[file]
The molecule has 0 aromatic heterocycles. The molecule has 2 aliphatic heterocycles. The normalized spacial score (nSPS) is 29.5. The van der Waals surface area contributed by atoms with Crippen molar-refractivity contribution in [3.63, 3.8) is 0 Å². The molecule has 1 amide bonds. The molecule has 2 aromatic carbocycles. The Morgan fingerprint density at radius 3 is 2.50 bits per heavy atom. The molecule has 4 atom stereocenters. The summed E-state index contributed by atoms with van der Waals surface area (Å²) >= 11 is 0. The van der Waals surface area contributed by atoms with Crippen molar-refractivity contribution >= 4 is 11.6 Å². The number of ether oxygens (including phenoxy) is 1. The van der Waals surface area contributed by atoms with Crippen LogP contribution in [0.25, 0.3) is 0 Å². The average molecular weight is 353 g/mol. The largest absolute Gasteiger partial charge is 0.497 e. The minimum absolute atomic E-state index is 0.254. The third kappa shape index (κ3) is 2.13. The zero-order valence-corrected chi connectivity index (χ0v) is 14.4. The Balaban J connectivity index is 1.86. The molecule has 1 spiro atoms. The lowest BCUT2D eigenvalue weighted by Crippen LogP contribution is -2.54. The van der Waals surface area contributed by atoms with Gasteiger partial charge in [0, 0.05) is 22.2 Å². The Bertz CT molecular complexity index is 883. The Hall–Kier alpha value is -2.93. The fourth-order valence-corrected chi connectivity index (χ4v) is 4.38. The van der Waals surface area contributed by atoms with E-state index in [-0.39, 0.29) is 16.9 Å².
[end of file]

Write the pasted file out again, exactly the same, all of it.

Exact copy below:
The molecule has 0 aromatic heterocycles. The molecule has 2 aliphatic heterocycles. The normalized spacial score (nSPS) is 29.5. The van der Waals surface area contributed by atoms with Crippen molar-refractivity contribution in [3.63, 3.8) is 0 Å². The molecule has 1 amide bonds. The molecule has 2 aromatic carbocycles. The Morgan fingerprint density at radius 3 is 2.50 bits per heavy atom. The molecule has 4 atom stereocenters. The summed E-state index contributed by atoms with van der Waals surface area (Å²) >= 11 is 0. The van der Waals surface area contributed by atoms with Crippen molar-refractivity contribution >= 4 is 11.6 Å². The number of ether oxygens (including phenoxy) is 1. The van der Waals surface area contributed by atoms with Crippen LogP contribution in [0.25, 0.3) is 0 Å². The average molecular weight is 353 g/mol. The largest absolute Gasteiger partial charge is 0.497 e. The minimum absolute atomic E-state index is 0.254. The third kappa shape index (κ3) is 2.13. The zero-order valence-corrected chi connectivity index (χ0v) is 14.4. The Balaban J connectivity index is 1.86. The molecule has 1 spiro atoms. The lowest BCUT2D eigenvalue weighted by Crippen LogP contribution is -2.54. The van der Waals surface area contributed by atoms with Gasteiger partial charge in [0, 0.05) is 22.2 Å². The Bertz CT molecular complexity index is 883. The Hall–Kier alpha value is -2.93. The fourth-order valence-corrected chi connectivity index (χ4v) is 4.38. The van der Waals surface area contributed by atoms with E-state index in [-0.39, 0.29) is 16.9 Å².